It might seem contradictory for a constitutional originalist to argue that changing circumstances justify opposition to the ERA being ratified nearly half a century after originally being proposed. After all, the Constitution itself is a 233 year old document, and we still live by its consensus. But it is precisely because the constitution is a sacrosanct document that binds political action for centuries that anything added to it should represent the broad will of the people at the time the amendment or clause is added. If changing circumstances or opinions lead to a state’s population changing its mind while there is still a live debate surrounding an amendment, then I think that state retains the right to reconsider before it essentially binds its hand in blood to the document.

Even if we count those states who later rescinded their approval, there remains the concrete legal point that the time limit expired a long time ago for ratification for the ERA. Both legally and morally it would be prudent to let it lapse. If supporters want to bring it back up, that’s fine. They’re just going to have to start at square one.

Congress And War Making

It gets a little wearying writing about how Congress is derelict in its duties and must assert its proper constitutional role, but there may be no area where Congress is as deficient as it is when it comes to foreign policy.

Kevin Williamson says it’s time to repeal the Iraq Authorization for Use of Military Force (AUMF), and I’m inclined to agree.

Congress has the power to remove any ambiguity in this matter, and it should.

The Iraq AUMF has been on the books since 2002, when it was enacted to empower the administration of George W. Bush to depose Iraqi dictator Saddam Hussein, who is long gone. It is supplemented by an earlier AUMF, passed shortly after 9/11, which authorized the U.S. government to go after those responsible for the attacks of that day and any “associated forces.” But the version of al-Qaeda responsible for 9/11 is long gone, too, even if the name lives on. Also gone is the principal actor behind the attack, Osama bin Laden, killed by U.S. forces and buried at sea. Conversely, the Tehran-backed militias (Kata’ib Hezbollah et al.) causing havoc in Iraq today — and killing Americans in the process — did not exist in 2001 or 2002. And if either AUMF was meant to include the Iranian state, then that certainly was not made explicit in the relevant texts.

That’s not to say they should be repealed and replaced with nothing.

We should forthrightly admit that the 2001 and 2002 authorizations have outlived their rationales, that both the organization behind 9/11 and the troublemaking regime of Saddam Hussein have been eliminated — mission accomplished, at last. But Saddam Hussein and Osama bin Laden were not the only threats in the world, nor the only threats emanating from the Middle East. Tehran is a problem. So is the rat’s nest of new terrorist outfits and regional militias that have sprung up after the vanquishing of al-Qaeda. The use of the 2001 and 2002 authorizations in the current military and political context is obviously pretextual, the barest little fig leaf to cover up the fact that Congress has abandoned its duties in the matter of war-making, delegating them to an increasingly imperial presidency.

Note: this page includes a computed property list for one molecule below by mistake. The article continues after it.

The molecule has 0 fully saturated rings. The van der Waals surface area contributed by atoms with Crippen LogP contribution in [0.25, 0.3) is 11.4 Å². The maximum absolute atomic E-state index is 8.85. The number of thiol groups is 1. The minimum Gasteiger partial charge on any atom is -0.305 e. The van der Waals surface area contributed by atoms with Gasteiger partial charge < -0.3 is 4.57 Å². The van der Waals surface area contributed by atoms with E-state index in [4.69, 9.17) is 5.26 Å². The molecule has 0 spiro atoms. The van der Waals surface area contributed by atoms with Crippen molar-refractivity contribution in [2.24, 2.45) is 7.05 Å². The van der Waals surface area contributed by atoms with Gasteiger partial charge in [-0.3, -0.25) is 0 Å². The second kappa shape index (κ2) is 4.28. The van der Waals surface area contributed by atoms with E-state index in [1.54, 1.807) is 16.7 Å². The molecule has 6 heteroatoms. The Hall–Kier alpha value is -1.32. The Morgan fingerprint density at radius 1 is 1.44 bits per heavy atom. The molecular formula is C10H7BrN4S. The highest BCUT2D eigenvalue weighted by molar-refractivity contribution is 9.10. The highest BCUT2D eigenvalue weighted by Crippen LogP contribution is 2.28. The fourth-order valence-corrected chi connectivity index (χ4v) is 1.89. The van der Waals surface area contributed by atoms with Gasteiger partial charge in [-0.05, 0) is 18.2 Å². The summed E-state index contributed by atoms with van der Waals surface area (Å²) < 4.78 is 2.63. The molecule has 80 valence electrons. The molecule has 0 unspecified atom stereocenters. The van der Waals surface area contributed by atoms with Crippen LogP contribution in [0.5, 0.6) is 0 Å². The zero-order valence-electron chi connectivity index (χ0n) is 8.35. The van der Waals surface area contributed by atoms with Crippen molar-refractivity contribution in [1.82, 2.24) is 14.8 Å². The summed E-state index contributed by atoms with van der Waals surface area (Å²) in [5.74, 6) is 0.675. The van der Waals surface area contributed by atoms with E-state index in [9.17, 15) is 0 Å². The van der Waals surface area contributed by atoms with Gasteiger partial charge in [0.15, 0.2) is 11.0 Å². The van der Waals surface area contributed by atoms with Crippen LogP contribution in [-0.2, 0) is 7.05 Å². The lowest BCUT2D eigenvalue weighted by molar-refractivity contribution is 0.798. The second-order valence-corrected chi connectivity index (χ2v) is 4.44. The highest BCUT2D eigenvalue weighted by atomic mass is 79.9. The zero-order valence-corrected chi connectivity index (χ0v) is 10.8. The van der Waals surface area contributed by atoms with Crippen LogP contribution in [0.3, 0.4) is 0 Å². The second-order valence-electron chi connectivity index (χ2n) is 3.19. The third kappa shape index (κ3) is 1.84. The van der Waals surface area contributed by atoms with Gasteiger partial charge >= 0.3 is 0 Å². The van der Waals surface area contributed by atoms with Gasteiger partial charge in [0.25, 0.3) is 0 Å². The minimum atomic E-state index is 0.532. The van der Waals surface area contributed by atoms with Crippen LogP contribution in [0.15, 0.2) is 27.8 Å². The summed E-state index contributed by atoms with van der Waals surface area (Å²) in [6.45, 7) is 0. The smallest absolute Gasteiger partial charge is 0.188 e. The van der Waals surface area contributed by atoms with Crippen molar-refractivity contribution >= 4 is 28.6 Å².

. . . The 2001 and 2002 authorizations have served their purposes. They are open-ended enabling acts, and they should be repealed and replaced — if they must be replaced — with an instrument that is much more narrowly tailored and takes into account the current political and security realities, which are not what they were nearly 20 years ago. If the Democrats really believe that Donald Trump is a uniquely dangerous threat in the White House — morally unmoored and psychologically unstable, as many of them charge — then they should act on that belief and begin the process of tying his hands.

The foreign policy framework under which we operate is miles beyond what is prescribed by the constitution. But what’s frustrating is that it has been enabled by an act intended to rein in the imperial presidency. I am perhaps a minority of one on this, but I believe the War Powers Act is unconstitutional not because it strips too much power from the president, but rather it affords him too much. The idea that the president gets a 60-day free trial for war is a constitutional absurdity (kudos to David French and Sarah Isgur for coming up with that analogy on their podcast). In fact the WPA is constitutionally backwards because it allots to much power to the president in what should be a primarily Congressional function – declaring and making war – and then gives too much power to Congress in what should be a primarily Executive function – conducting war.

Be that as it may, it’s time for members of Congress to stop acting like whimpering wallflowers. Some Republican members of Congress moaned when Donald Trump rearranged troops and left the Kurds vulnerable, and now Democrats are complaining about the president’s actions with regards to Iran. They all act as though they are nothing but internet commenters who have no actual power or authority to, you know, do something about it.

As for the present circumstance, I do think the current AUMF did give the president the authority to act as he did. I don’t comment on the wisdom of the attack, nor do I offer any analysis of what will happen moving forward. I do think a repeal and replace (heh) of the Iraq AUMF is warranted. It can simultaneously restrict further action by narrowing the scope of the use of the force while actually freeing our ability to act by updating it to meet current needs.

But we all know that would require Congress to do something, so I won’t hold my breath.